In the age of AI hype, few companies have used the word “AI” more than Google. Now, Wall Street wants know how it'll turn the hyped tech into dollars and cents.
Google parent Alphabet reported its third quarter earnings Tuesday, which showed more spending on AI infrastructure and muted cloud growth, culminating into several questions for executives about how all the efforts around artificial intelligence are actually going to turn into real money.
For the third quarter, Alphabet reported revenue growth of 11%, returning to double digits for the first time in more than a year. However, its stock dropped in extended trading as cloud revenue disappointed.
Executives said capital expenditures in Q3 grew to $8 billion, driven “overwhelming” by AI compute and related technical infrastructure. However, many are wondering about what the return will look like as costs grow while executives repeatedly tout that it's still “early days” for using advanced artificial intelligence.
The questions come nearly a year after the public launch of ChatGPT last November, which set off a wave of hype around artificial intelligence technology. Google, seemingly caught off guard, sprung into action and has since released its own chatbot Bard, as well as various AI experiments across the company. Analysts and technologists have estimated that the critical process of training a large language model alone can be extremely costly — especially those with the largest data sets.
“As we just think about the rollout of SGE across a user base. Like, how far along is that? And how do you balance the product rollout and consumer uptake versus monetization in that transition?” Asked Lloyd Walmsley of Deutsche Bank.
“On the first part of our SG, we are still very early days in terms of how much we have rolled it out,” Pichai responded. “But we have definitely gotten it out to enough people and both geographically across user segments and enough to know that the product is working well.”
He added that the “true north” is getting the right user experience.
In August, Google launched an “early experiment” called Search Generative Experience, or SGE, which lets users see what a generative AI experience would look like when searching for products. The result is more conversational, reflecting the age of chatbots. However, it is still considered an experiment and has yet to launch to the general public.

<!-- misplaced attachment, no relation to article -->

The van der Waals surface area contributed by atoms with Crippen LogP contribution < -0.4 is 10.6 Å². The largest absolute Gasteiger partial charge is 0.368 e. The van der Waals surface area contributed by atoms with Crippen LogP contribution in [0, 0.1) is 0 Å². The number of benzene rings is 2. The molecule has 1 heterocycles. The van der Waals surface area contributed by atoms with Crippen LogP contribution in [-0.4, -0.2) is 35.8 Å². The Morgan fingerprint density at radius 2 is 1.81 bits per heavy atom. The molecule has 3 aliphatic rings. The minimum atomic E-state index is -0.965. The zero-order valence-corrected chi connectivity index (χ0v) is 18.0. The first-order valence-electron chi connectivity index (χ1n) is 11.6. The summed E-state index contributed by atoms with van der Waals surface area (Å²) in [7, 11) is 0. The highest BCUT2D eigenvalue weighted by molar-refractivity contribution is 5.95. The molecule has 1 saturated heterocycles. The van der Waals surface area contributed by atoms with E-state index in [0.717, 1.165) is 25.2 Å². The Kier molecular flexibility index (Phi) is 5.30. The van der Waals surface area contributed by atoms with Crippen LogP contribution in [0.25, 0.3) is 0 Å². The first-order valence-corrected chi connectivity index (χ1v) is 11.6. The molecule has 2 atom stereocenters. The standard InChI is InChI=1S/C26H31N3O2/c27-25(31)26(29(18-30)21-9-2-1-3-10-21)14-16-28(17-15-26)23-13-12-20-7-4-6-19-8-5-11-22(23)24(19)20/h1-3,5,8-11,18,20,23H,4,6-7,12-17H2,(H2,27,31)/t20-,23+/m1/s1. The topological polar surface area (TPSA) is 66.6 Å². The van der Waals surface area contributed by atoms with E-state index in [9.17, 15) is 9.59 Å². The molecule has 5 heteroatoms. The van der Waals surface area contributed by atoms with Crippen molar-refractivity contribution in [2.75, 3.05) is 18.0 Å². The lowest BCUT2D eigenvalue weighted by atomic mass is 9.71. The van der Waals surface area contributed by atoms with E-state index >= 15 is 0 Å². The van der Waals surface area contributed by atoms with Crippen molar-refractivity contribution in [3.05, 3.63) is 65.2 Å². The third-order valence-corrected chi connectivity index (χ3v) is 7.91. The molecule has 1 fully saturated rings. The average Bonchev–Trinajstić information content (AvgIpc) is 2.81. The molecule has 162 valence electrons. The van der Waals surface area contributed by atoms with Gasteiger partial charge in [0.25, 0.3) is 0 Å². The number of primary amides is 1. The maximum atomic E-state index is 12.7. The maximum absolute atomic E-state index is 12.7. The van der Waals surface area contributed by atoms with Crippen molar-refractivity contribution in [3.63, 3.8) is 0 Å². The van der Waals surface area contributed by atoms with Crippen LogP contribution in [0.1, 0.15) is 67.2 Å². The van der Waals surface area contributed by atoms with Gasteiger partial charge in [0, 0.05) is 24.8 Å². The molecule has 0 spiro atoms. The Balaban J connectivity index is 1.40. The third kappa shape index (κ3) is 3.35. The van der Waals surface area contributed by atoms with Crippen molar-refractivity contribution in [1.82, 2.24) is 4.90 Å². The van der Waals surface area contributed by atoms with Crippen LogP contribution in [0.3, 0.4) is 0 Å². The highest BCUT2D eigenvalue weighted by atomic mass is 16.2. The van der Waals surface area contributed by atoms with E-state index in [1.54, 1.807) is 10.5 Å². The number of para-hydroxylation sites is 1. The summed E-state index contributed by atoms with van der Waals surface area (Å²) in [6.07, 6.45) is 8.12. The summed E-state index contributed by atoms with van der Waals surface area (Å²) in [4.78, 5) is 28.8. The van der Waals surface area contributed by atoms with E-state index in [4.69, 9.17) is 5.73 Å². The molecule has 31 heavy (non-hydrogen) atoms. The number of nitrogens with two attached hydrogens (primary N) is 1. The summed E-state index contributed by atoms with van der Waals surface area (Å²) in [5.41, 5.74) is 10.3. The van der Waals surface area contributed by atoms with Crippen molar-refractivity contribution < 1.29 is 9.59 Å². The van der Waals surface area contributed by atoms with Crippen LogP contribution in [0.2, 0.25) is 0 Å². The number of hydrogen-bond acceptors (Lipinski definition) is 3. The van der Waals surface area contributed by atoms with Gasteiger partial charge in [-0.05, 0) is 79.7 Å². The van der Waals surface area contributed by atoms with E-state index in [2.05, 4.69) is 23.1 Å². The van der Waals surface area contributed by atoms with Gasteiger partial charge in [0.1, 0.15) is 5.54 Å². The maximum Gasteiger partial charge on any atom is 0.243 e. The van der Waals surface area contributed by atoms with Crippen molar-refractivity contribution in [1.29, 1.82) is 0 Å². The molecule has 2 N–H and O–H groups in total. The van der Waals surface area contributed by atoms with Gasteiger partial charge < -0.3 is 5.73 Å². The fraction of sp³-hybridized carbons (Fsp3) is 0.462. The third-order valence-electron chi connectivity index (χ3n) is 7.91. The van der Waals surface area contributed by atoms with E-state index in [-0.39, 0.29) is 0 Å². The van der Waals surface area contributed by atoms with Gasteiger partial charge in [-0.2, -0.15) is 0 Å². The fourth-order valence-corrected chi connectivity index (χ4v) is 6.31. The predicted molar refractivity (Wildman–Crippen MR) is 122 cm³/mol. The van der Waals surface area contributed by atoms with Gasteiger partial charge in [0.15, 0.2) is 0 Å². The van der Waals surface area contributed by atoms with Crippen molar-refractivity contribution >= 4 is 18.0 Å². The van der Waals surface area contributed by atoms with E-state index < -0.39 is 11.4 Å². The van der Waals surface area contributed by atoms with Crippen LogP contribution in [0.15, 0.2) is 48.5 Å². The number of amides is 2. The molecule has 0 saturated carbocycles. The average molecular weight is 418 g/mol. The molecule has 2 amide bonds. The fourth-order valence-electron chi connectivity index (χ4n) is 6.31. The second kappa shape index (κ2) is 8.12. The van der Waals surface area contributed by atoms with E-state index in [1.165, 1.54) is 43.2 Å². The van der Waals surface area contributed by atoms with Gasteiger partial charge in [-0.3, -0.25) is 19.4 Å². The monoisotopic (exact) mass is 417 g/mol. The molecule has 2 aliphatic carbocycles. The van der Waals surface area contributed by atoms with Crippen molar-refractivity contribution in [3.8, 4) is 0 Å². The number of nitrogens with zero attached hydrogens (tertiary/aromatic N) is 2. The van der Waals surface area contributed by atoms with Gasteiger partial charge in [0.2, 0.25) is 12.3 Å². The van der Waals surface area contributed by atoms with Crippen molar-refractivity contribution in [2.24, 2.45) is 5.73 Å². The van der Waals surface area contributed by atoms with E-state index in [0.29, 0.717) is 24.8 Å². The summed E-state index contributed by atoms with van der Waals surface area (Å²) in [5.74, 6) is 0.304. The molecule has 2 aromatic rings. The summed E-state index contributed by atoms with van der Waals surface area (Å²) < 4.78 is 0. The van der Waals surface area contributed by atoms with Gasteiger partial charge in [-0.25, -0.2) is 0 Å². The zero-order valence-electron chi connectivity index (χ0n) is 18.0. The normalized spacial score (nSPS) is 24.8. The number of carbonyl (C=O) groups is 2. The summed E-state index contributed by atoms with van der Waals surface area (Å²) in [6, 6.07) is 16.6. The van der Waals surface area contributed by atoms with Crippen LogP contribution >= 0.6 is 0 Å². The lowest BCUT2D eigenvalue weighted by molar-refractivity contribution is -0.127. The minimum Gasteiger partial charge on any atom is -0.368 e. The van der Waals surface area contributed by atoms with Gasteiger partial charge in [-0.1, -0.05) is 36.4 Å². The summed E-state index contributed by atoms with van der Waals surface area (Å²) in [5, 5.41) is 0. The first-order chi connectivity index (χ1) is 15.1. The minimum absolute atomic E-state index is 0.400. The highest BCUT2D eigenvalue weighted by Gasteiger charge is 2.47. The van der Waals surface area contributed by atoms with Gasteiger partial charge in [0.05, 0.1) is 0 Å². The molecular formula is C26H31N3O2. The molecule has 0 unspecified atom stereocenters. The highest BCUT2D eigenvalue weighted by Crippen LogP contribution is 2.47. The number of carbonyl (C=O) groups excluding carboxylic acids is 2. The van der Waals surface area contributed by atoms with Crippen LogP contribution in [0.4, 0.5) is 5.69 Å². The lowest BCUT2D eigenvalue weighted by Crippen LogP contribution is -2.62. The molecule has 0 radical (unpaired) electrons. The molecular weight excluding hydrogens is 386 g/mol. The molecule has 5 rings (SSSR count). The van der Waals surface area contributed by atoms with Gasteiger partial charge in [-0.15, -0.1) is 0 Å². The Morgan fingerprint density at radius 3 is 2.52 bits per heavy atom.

Brian Nowak, managing director for Morgan Stanley, asked what signals investors can watch for when seeking a return on capital.
“I know it's early, but are there any examples that you're seeing with SGE or Bard on higher utility, higher conversion rates? More engagement? Just something to sort of show signal around the return that could come from these investments?” Nowak asked.
With SGE, Pichai said it'll be able to include “a wider range of sources on the results page, creating new opportunities for content to be discovered.”
But some of Pichai's responses were still pretty vague.
“Obviously, we see AI as a foundational platform shift and are excited about opportunities across our business. It starts with search,” Pichai answered. “And I've been pretty pleased with how the user feedback has been on SGE,” adding that it is generating value for its ecosystem of products.
Pichai added that with AI, he sees the opportunity to “evolve search and assistant for the next decade ahead.” He added, “I think as we have always seen when you continue to invest in both experiences, you can get value on the other side. And I do think over time there will be newer paths, just like we have done on YouTube.”
With YouTube, Pichai said AI is showing better performance and profitability for advertisers and giving them more help. For example, the company been working on AI-powered tools to allow advertisers to generate their own media assets and to suggest videos for YouTube creators, which CNBC first reported in May.
Chief Business Officer Philipp Schindler explained that the YouTube features let people create content in multiple languages and remix videos, adding, “we're just getting started.”
Schindler also said the company expects AI to help businesses find “their ideal audience for the lowest possible price,” adding “early tests are delivering 54% more reach at 42% lower cost.” He said AI features are driving success for brands like Samsung and Toyota.
Noting advertising industry headwinds, UBS's Eric Sheridan asked execs how AI will impact Google's advertising goals and the industry overall in the coming years.
Pichai responded giving the example of Performance Max, Google's new goal-based campaign type that allows performance advertisers to access all of their Google Ads inventory from a single campaign, which has recently been updated with AI features.
“It's probably the ultimate example of AI,” Pichai said in response to Sheridan's question. “Those using it achieve like an average over 18% more conversions at a similar cost per action.”
Pichai added that 80% of its advertisers already use at least one AI-powered search feature.